What is Health Literacy?
IAPO defines health literacy to include an individual's reading level, as well as language, education level, cultural background, and readiness to receive health information by oral or visual means.
All these factors may create barriers to understanding, and therefore to individuals' ability to take action to improve their health. Therefore, health literacy involves both comprehending and taking appropriate action.
Why is Low Health Literacy a Problem?
Low health literacy affects a person's ability to make informed decisions about his or her health and can result in the ineffective treatment and rehabilitation of a patient's condition. Poor levels of health literacy exist in all countries.
For example, a 1995 US study found that one third of English-speaking hospital patients could not read or understand basic health materials (Williams et al, 1995):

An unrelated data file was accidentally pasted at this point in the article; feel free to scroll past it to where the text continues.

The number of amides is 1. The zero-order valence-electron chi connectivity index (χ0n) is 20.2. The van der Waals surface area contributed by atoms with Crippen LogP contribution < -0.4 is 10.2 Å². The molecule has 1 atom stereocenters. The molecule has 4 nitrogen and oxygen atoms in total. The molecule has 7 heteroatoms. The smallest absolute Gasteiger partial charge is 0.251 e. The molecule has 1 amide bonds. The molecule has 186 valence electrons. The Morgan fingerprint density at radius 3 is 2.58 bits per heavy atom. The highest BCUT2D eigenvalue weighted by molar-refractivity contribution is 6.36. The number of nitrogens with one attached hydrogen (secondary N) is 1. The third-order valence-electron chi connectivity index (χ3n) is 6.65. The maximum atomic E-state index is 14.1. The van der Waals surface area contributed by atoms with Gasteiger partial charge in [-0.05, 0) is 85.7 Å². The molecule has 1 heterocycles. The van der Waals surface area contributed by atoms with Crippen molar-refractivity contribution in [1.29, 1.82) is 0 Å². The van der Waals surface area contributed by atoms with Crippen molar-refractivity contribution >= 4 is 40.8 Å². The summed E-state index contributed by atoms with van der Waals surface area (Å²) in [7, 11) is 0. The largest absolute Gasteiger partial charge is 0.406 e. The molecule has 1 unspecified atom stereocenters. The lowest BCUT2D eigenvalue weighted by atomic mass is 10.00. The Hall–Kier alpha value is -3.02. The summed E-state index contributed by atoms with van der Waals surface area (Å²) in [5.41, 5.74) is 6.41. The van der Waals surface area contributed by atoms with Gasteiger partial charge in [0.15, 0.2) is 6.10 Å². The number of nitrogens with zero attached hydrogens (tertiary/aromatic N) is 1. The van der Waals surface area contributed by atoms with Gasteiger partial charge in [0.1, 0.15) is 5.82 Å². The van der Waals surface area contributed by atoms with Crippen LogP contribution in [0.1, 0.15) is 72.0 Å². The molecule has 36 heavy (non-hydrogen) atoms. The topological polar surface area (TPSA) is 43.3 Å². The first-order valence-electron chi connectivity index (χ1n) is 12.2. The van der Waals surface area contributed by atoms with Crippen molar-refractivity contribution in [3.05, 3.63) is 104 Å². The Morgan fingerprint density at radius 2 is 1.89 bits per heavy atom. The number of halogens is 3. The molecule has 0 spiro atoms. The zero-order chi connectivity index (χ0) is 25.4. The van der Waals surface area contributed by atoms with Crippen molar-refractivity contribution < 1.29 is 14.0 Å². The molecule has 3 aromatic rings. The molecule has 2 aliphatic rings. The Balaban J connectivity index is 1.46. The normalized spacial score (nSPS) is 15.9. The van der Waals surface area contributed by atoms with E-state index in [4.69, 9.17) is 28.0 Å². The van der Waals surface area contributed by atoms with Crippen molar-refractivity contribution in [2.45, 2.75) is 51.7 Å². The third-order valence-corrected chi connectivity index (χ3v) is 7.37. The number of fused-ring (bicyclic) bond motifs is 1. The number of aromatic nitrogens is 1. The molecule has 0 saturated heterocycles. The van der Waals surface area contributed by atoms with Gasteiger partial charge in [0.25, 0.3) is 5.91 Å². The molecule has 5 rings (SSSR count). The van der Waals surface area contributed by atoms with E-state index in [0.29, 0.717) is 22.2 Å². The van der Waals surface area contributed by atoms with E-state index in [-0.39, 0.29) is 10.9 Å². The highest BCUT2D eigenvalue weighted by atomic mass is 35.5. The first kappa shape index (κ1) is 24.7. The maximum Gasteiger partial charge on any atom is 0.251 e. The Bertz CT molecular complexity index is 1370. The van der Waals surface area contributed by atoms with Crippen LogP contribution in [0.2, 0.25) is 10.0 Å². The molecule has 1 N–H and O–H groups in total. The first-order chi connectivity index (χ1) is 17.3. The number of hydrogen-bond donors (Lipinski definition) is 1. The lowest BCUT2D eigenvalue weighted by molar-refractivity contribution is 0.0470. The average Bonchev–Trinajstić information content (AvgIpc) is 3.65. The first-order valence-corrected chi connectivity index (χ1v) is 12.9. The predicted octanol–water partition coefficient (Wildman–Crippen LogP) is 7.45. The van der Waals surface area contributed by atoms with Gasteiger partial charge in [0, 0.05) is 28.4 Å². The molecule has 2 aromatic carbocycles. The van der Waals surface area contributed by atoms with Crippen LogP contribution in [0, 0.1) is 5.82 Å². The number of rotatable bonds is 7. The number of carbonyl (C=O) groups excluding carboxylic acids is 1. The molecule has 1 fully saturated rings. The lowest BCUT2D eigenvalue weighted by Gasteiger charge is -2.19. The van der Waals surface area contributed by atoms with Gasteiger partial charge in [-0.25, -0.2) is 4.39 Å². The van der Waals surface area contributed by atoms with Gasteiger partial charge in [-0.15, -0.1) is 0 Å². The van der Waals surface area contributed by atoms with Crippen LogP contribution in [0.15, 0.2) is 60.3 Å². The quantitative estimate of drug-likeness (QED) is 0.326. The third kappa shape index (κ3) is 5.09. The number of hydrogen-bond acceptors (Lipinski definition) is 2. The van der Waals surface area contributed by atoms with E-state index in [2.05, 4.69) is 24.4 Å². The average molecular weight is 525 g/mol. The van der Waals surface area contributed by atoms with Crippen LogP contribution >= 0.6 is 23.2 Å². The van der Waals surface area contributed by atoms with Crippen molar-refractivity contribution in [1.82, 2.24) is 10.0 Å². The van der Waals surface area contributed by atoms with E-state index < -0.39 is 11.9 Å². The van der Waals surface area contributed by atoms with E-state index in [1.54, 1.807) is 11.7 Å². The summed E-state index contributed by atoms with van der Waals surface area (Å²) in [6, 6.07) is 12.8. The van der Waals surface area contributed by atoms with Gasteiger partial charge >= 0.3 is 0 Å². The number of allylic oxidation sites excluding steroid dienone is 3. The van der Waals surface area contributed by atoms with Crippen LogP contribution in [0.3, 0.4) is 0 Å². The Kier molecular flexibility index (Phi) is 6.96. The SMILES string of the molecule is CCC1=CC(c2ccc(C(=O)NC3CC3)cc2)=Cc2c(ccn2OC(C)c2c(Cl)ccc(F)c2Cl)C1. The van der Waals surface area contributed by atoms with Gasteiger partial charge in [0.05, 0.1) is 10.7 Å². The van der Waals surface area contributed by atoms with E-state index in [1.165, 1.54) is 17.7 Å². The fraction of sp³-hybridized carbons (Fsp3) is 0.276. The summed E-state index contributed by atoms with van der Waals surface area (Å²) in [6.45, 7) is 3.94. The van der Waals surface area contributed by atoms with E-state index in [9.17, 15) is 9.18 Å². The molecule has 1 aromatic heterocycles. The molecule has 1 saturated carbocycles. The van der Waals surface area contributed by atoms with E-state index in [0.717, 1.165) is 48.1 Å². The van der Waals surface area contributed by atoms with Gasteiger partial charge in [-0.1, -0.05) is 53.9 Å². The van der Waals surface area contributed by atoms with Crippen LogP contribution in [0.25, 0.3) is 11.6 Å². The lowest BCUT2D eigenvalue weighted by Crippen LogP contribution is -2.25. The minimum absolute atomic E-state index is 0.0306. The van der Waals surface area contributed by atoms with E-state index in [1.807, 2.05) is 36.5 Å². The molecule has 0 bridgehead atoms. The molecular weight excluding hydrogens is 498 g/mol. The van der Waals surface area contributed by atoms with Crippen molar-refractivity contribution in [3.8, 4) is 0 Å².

- Some 42 % could not understand instructions to take medication on an empty stomach.
- 25% did not understand information on an appointment slip.
- 60 % did not understand a standard consent form.
The elderly and those in poor overall health had the worst health literacy.
How Can Low Health Literacy be Overcome or Improved?
IAPO has developed a Policy Statement on health literacy, which calls all stakeholders involved in healthcare to:
- Acknowledge the problem of low health literacy worldwide
- Review the health-related information they produce and how this is communicated
- Revise existing information and produce all future information according to health literacy guidelines like IAPO's
Our Policy Statement can be viewed online or downloaded as a PDF file for you to save, print or distribute.
Our Health Literacy Guidelines can be used to improve the reach of health information to those with low health literacy. The Guidelines can be viewed online or downloaded as a PDF file for you to save, print or distribute.